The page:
Nucleoporin 153 regulates estrogen-dependent nuclear translocation of endothelial nitric oxide synthase and estrogen receptor beta in prostate cancer
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Agnese Re1, Claudia Colussi1, Simona Nanni2, Aurora Aiello1,2, Lorenza Bacci2, Claudio Grassi3,4, Alfredo Pontecorvi2,4 and Antonella Farsetti1
1National Research Council (CNR), Institute of Cell Biology and Neurobiology (IBCN), Rome, Italy
2Università Cattolica, Institute of Medical Pathology, Rome, Italy
3Università Cattolica, Institute of Human Physiology, Rome, Italy
4Fondazione Policlinico Universitario Gemelli, Rome, Italy
Antonella Farsetti, email: firstname.lastname@example.org
Claudia Colussi, email: email@example.com
Alfredo Pontecorvi, email: firstname.lastname@example.org
Keywords: prostate cancer; Nucleoporin 153; eNOS; Estrogen Receptor signaling; molecular biomarkers
Received: September 22, 2017 Accepted: May 07, 2018 Published: June 15, 2018
Nucleoporin 153 (Nup153), key regulator of nuclear import/export, has been recently associated to oncogenic properties in pancreatic and breast tumour cells modulating either cell motility and migration or gene expression by chromatin association.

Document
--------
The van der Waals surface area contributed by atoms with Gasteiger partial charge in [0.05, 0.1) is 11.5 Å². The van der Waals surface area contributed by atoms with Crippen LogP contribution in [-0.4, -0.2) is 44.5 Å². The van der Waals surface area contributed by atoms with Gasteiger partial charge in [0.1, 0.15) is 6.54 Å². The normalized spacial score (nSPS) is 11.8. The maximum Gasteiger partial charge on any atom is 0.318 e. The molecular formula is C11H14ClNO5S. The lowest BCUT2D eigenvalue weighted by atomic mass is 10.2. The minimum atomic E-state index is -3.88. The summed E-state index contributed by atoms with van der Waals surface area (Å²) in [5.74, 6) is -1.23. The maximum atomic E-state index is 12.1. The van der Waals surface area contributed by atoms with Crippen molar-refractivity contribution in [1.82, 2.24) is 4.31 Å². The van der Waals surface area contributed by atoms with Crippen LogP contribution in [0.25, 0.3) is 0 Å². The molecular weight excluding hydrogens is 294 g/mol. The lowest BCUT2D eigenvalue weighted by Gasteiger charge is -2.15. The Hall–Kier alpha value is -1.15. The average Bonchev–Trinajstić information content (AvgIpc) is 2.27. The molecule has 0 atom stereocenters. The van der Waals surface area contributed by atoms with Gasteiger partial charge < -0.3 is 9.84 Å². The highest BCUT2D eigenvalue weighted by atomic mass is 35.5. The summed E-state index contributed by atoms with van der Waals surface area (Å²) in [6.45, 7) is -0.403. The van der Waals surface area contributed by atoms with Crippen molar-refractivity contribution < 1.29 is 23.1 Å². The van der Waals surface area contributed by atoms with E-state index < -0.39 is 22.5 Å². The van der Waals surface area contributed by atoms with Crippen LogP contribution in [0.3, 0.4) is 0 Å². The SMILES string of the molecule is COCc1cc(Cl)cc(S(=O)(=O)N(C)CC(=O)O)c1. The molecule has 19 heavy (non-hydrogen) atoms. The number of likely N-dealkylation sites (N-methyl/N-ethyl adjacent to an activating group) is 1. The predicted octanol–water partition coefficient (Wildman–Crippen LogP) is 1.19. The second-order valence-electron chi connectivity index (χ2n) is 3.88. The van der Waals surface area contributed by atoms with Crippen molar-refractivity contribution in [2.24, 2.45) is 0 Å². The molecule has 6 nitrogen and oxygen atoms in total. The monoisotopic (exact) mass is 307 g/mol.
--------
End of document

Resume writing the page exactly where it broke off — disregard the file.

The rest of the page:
In the present work, we have characterized the role of Nup153 in a cellular model of prostate cancer (PCa). The analysis of several immortalized cell lines derived from freshly explants of prostate cancer specimens showed that Nup153 protein was higher and present in multimeric complexes with eNOS and ERβ as compared to normal/hyperplastic prostate epithelial cells. This phenomenon was enhanced in the presence of 17β-estradiol (E2, 10-7M). Further experiments revealed that eNOS and ERβ were present in a DNA binding complexes associated with Nup153 promoter as demonstrated by ChIPs. Notably, after Nup153 depletion (siNup153), a reduction of migration capacity and colony formation in primary tumor-derived and metastatic PCa cells was observed. In addition, eNOS and ERβ nuclear localization was lost upon siNup 153 regardless of E2 treatment, suggesting that Nup153 is a key regulator of prostate cancer cell function and of the nuclear translocation of these proteins in response to hormone stimulus. Taken altogether our findings indicate that in PCa cells: i. the expression and function of Nup153 is modulated by estrogen signaling; ii. Nup153 contributes to cell migration and proliferation; iii. Nup153 regulates the nuclear translocation of eNOS and ERβ by forming a multimeric complex. Our findings unveil Nup153 as a novel component of the estrogen-dependent multimeric complex, thus representing a potential therapeutic candidate in prostate cancer.
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